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Shakotan Trip   

I have now been in Sapporo for 8 months, and I have just finished my second semester mid terms, and I have to say I’m starting to feel mixed emotions about my stay here. This also means I have only half a semester left here, or 8 weeks, meaning my year abroad is coming to an end.
On one side, I am so happy of my stay here: I have experienced so much since I’ve been in Japan. I travelled around Japan in March and to Taiwan and Korea, I saw all wonderful seasons in Hokkaido, I managed to ski so much more that I could have imagined, and I met the most amazing people here in Sapporo. I now only have 8 weeks left to tick off my bucket list all the last things I want to do before going home.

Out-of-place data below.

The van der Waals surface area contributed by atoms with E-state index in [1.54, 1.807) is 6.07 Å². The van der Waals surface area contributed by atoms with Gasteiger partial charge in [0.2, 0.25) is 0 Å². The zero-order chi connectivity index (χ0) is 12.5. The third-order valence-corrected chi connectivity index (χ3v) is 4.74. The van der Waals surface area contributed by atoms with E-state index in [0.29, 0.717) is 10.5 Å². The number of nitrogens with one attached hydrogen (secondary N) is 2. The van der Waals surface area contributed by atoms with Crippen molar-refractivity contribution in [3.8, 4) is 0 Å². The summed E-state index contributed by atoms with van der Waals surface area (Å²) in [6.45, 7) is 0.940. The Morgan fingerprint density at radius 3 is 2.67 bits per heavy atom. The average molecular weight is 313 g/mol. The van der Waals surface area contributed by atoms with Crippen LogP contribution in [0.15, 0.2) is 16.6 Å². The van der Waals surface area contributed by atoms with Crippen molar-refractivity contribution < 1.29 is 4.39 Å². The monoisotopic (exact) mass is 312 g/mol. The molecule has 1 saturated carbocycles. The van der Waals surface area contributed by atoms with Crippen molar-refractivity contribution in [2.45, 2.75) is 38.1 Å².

On the other hand, I feel like I’ve overcome the peek of my stay, and I am ready to go home. Most of my friends from home are now on summer holidays, whereas I’m still in class, and after being here for so long I’m starting to really miss Europe, France and my home and family.

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Anyways, my main purpose for this blog today was to talk about an awesome trip I did with my friends last week: Shakotan peninsula!